AMBER Archive (2004)

Subject: Re: AMBER: question about replica exchange in amber8

Date: Wed Jun 02 2004 - 04:43:21 CDT

I've done a fair bit of REM now and how often you choose to apply the
test is one that has been passed over many times. If you test more
frequently (fewer steps between tests), your replicas will be more
mobile as they are more likely to change temperature (remembering that
the test is semi-random). More frequent tests therefore mean replicas
can be spaced further apart, for the same level of mobility. This saves
on computational expense.

However, if you test too frequently then the temperature of the system
is not equilibrated and the question must be asked about the driving
force that the thermostat provides.

Personally I have not yet used the AMBER code, but space my replicas
according to how quickly I believe the thermostat method equilibrates to
the new desired temperature. Of course this can take a long time, so a
pinch of salt is required! Even if the velocities are rescaled every
step, thus keeping the temperature perfect, the potential energies take
time to match that of the new temperature. I would suggest exploring the
thermostat method and watch the equilibration of your potential energies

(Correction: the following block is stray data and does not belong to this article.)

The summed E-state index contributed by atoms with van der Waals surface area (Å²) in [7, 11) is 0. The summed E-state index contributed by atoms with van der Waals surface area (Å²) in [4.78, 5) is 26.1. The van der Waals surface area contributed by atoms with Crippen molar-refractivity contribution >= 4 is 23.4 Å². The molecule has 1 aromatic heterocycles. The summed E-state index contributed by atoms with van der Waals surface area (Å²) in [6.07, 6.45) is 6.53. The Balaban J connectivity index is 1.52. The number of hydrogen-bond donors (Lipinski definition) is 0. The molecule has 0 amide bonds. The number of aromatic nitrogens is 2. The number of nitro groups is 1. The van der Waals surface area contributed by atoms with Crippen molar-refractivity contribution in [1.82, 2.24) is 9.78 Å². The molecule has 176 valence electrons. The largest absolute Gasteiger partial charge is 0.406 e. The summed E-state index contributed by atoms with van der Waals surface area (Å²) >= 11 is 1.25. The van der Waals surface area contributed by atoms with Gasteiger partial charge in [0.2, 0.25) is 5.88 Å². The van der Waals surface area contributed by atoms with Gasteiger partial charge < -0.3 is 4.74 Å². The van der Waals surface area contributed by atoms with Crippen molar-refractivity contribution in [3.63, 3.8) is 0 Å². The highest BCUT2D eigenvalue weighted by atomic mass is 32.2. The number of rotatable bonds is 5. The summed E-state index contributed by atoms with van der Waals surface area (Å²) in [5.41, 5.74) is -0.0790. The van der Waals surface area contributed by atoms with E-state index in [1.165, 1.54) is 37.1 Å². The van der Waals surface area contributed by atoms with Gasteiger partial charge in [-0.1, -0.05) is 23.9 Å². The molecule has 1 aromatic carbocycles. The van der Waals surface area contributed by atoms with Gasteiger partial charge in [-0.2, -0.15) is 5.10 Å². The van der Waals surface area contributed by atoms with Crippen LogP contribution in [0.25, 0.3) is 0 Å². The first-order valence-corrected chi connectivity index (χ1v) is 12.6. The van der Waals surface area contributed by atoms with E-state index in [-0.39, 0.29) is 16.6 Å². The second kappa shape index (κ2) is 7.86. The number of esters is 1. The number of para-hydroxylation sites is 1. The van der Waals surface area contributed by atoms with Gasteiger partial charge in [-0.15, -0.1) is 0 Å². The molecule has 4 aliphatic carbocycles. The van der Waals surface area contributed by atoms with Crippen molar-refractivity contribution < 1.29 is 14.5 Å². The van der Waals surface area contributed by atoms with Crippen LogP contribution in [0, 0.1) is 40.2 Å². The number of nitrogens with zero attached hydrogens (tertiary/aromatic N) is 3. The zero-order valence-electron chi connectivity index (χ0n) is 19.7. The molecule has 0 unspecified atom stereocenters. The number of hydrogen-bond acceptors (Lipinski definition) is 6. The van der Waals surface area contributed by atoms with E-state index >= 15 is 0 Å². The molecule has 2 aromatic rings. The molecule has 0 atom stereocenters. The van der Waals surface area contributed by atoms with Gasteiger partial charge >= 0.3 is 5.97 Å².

after a temperature jump similar to the distance between your replicas.

Using a tight thermostat, I test every 2ps.

Hope this is of some small help!


> Dear Amber users,
> When using replica exchange MD in amber8, I am confused at what the appropriate
> value of NSTLIM is, i.e. the parameter that controls the exchange frequency.
> Several published values of the exchange frequencies can be found, such as:
> 1) 46-residue three-helix 0.375ps pnas(2003)
> 2) 12-residue beta-hairpin 5 ps jmb(2004)
> 3) 5-residue peptide 0.01ps Sugita (1999)
> 4) amber user guide 100-1000 MD steps
> So, it can be seen that the value varies in a broad range. Any one could give
> some suggestions about how to choose it? Any disadvantages of too small and
> too large values?
> Best Regards,
> ---
> J. Zhang, Dr
> Institute of Biophysics
> Nanjing University
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